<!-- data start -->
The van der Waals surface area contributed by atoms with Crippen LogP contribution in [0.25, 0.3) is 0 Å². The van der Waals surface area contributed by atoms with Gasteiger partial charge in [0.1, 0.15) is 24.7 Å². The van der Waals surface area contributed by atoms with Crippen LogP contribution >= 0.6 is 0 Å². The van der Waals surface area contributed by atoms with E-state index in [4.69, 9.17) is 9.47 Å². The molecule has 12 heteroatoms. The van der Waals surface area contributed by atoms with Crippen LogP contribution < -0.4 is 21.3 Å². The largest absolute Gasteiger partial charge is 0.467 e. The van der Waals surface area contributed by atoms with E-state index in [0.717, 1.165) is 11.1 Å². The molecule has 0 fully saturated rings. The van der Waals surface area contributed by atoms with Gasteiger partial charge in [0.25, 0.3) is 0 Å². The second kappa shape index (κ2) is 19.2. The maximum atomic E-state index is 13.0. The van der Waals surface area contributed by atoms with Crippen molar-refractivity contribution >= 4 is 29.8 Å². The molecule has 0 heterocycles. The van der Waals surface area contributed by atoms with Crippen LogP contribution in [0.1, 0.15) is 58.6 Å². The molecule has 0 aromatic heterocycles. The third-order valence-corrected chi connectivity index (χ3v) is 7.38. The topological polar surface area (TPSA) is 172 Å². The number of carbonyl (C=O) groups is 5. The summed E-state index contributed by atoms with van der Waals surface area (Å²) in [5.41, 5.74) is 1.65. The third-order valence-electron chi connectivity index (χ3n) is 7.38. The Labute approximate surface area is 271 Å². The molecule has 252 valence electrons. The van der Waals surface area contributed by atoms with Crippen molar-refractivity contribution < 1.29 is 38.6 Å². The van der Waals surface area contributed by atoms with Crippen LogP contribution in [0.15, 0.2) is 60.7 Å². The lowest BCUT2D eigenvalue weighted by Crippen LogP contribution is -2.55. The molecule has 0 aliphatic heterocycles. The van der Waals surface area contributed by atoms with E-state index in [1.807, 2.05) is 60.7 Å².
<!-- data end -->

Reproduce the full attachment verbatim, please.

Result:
The van der Waals surface area contributed by atoms with Crippen LogP contribution in [0.25, 0.3) is 0 Å². The van der Waals surface area contributed by atoms with Gasteiger partial charge in [0.1, 0.15) is 24.7 Å². The van der Waals surface area contributed by atoms with Crippen LogP contribution >= 0.6 is 0 Å². The van der Waals surface area contributed by atoms with E-state index in [4.69, 9.17) is 9.47 Å². The molecule has 12 heteroatoms. The van der Waals surface area contributed by atoms with Crippen LogP contribution < -0.4 is 21.3 Å². The largest absolute Gasteiger partial charge is 0.467 e. The van der Waals surface area contributed by atoms with E-state index in [0.717, 1.165) is 11.1 Å². The molecule has 0 fully saturated rings. The van der Waals surface area contributed by atoms with Gasteiger partial charge in [0.25, 0.3) is 0 Å². The second kappa shape index (κ2) is 19.2. The maximum atomic E-state index is 13.0. The van der Waals surface area contributed by atoms with Crippen molar-refractivity contribution >= 4 is 29.8 Å². The molecule has 0 heterocycles. The van der Waals surface area contributed by atoms with Crippen LogP contribution in [0.1, 0.15) is 58.6 Å². The molecule has 0 aromatic heterocycles. The third-order valence-corrected chi connectivity index (χ3v) is 7.38. The topological polar surface area (TPSA) is 172 Å². The number of carbonyl (C=O) groups is 5. The summed E-state index contributed by atoms with van der Waals surface area (Å²) in [5.41, 5.74) is 1.65. The third-order valence-electron chi connectivity index (χ3n) is 7.38. The Labute approximate surface area is 271 Å². The molecule has 252 valence electrons. The van der Waals surface area contributed by atoms with Crippen molar-refractivity contribution < 1.29 is 38.6 Å². The van der Waals surface area contributed by atoms with Crippen LogP contribution in [0.15, 0.2) is 60.7 Å². The lowest BCUT2D eigenvalue weighted by Crippen LogP contribution is -2.55. The molecule has 0 aliphatic heterocycles. The van der Waals surface area contributed by atoms with E-state index in [1.807, 2.05) is 60.7 Å².